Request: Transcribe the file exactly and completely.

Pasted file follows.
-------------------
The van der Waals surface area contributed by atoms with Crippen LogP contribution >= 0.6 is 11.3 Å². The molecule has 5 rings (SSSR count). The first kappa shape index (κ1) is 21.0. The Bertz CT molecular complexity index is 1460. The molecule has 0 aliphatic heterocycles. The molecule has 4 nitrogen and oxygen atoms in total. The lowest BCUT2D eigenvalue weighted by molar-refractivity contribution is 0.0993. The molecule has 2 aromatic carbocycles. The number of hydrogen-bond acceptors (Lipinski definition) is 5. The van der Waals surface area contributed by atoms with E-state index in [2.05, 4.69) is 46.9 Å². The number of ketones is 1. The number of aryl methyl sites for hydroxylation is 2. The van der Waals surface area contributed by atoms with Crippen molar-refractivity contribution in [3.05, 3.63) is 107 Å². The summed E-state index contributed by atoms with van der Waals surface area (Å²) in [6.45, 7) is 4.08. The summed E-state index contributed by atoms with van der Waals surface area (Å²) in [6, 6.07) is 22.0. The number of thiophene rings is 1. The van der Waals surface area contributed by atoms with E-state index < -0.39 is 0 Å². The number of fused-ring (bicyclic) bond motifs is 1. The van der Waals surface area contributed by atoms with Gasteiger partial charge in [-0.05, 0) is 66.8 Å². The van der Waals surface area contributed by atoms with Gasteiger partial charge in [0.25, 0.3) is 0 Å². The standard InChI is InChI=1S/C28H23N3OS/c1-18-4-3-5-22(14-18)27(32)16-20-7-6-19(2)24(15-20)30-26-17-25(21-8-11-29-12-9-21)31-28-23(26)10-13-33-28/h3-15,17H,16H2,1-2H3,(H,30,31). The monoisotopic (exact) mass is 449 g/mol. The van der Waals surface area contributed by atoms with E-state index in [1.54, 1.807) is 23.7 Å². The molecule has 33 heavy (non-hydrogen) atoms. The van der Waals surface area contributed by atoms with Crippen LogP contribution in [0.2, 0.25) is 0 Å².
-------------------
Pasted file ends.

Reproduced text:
The van der Waals surface area contributed by atoms with Crippen LogP contribution >= 0.6 is 11.3 Å². The molecule has 5 rings (SSSR count). The first kappa shape index (κ1) is 21.0. The Bertz CT molecular complexity index is 1460. The molecule has 0 aliphatic heterocycles. The molecule has 4 nitrogen and oxygen atoms in total. The lowest BCUT2D eigenvalue weighted by molar-refractivity contribution is 0.0993. The molecule has 2 aromatic carbocycles. The number of hydrogen-bond acceptors (Lipinski definition) is 5. The van der Waals surface area contributed by atoms with E-state index in [2.05, 4.69) is 46.9 Å². The number of ketones is 1. The number of aryl methyl sites for hydroxylation is 2. The van der Waals surface area contributed by atoms with Crippen molar-refractivity contribution in [3.05, 3.63) is 107 Å². The summed E-state index contributed by atoms with van der Waals surface area (Å²) in [6.45, 7) is 4.08. The summed E-state index contributed by atoms with van der Waals surface area (Å²) in [6, 6.07) is 22.0. The number of thiophene rings is 1. The van der Waals surface area contributed by atoms with E-state index < -0.39 is 0 Å². The number of fused-ring (bicyclic) bond motifs is 1. The van der Waals surface area contributed by atoms with Gasteiger partial charge in [-0.05, 0) is 66.8 Å². The van der Waals surface area contributed by atoms with Gasteiger partial charge in [0.25, 0.3) is 0 Å². The standard InChI is InChI=1S/C28H23N3OS/c1-18-4-3-5-22(14-18)27(32)16-20-7-6-19(2)24(15-20)30-26-17-25(21-8-11-29-12-9-21)31-28-23(26)10-13-33-28/h3-15,17H,16H2,1-2H3,(H,30,31). The monoisotopic (exact) mass is 449 g/mol. The van der Waals surface area contributed by atoms with E-state index in [1.54, 1.807) is 23.7 Å². The molecule has 33 heavy (non-hydrogen) atoms. The van der Waals surface area contributed by atoms with Crippen LogP contribution in [0.2, 0.25) is 0 Å².